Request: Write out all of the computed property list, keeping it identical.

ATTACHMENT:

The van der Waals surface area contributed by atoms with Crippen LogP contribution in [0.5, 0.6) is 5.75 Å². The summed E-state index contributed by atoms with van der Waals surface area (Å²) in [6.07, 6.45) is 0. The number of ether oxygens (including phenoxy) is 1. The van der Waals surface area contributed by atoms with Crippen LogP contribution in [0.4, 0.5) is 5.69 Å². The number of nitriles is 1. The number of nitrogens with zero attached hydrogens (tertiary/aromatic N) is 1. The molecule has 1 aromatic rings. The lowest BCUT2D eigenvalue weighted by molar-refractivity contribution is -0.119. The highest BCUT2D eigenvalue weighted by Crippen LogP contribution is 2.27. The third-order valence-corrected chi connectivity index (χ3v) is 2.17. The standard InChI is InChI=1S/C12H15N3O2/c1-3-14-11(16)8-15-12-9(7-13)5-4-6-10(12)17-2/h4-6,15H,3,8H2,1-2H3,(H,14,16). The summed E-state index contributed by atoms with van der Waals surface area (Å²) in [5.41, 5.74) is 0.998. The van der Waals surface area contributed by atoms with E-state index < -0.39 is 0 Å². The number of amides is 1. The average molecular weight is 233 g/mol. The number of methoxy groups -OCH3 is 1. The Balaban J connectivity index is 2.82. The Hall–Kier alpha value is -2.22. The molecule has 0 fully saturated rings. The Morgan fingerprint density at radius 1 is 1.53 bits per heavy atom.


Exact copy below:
The van der Waals surface area contributed by atoms with Crippen LogP contribution in [0.5, 0.6) is 5.75 Å². The summed E-state index contributed by atoms with van der Waals surface area (Å²) in [6.07, 6.45) is 0. The number of ether oxygens (including phenoxy) is 1. The van der Waals surface area contributed by atoms with Crippen LogP contribution in [0.4, 0.5) is 5.69 Å². The number of nitriles is 1. The number of nitrogens with zero attached hydrogens (tertiary/aromatic N) is 1. The molecule has 1 aromatic rings. The lowest BCUT2D eigenvalue weighted by molar-refractivity contribution is -0.119. The highest BCUT2D eigenvalue weighted by Crippen LogP contribution is 2.27. The third-order valence-corrected chi connectivity index (χ3v) is 2.17. The standard InChI is InChI=1S/C12H15N3O2/c1-3-14-11(16)8-15-12-9(7-13)5-4-6-10(12)17-2/h4-6,15H,3,8H2,1-2H3,(H,14,16). The summed E-state index contributed by atoms with van der Waals surface area (Å²) in [5.41, 5.74) is 0.998. The van der Waals surface area contributed by atoms with E-state index < -0.39 is 0 Å². The number of amides is 1. The average molecular weight is 233 g/mol. The number of methoxy groups -OCH3 is 1. The Balaban J connectivity index is 2.82. The Hall–Kier alpha value is -2.22. The molecule has 0 fully saturated rings. The Morgan fingerprint density at radius 1 is 1.53 bits per heavy atom.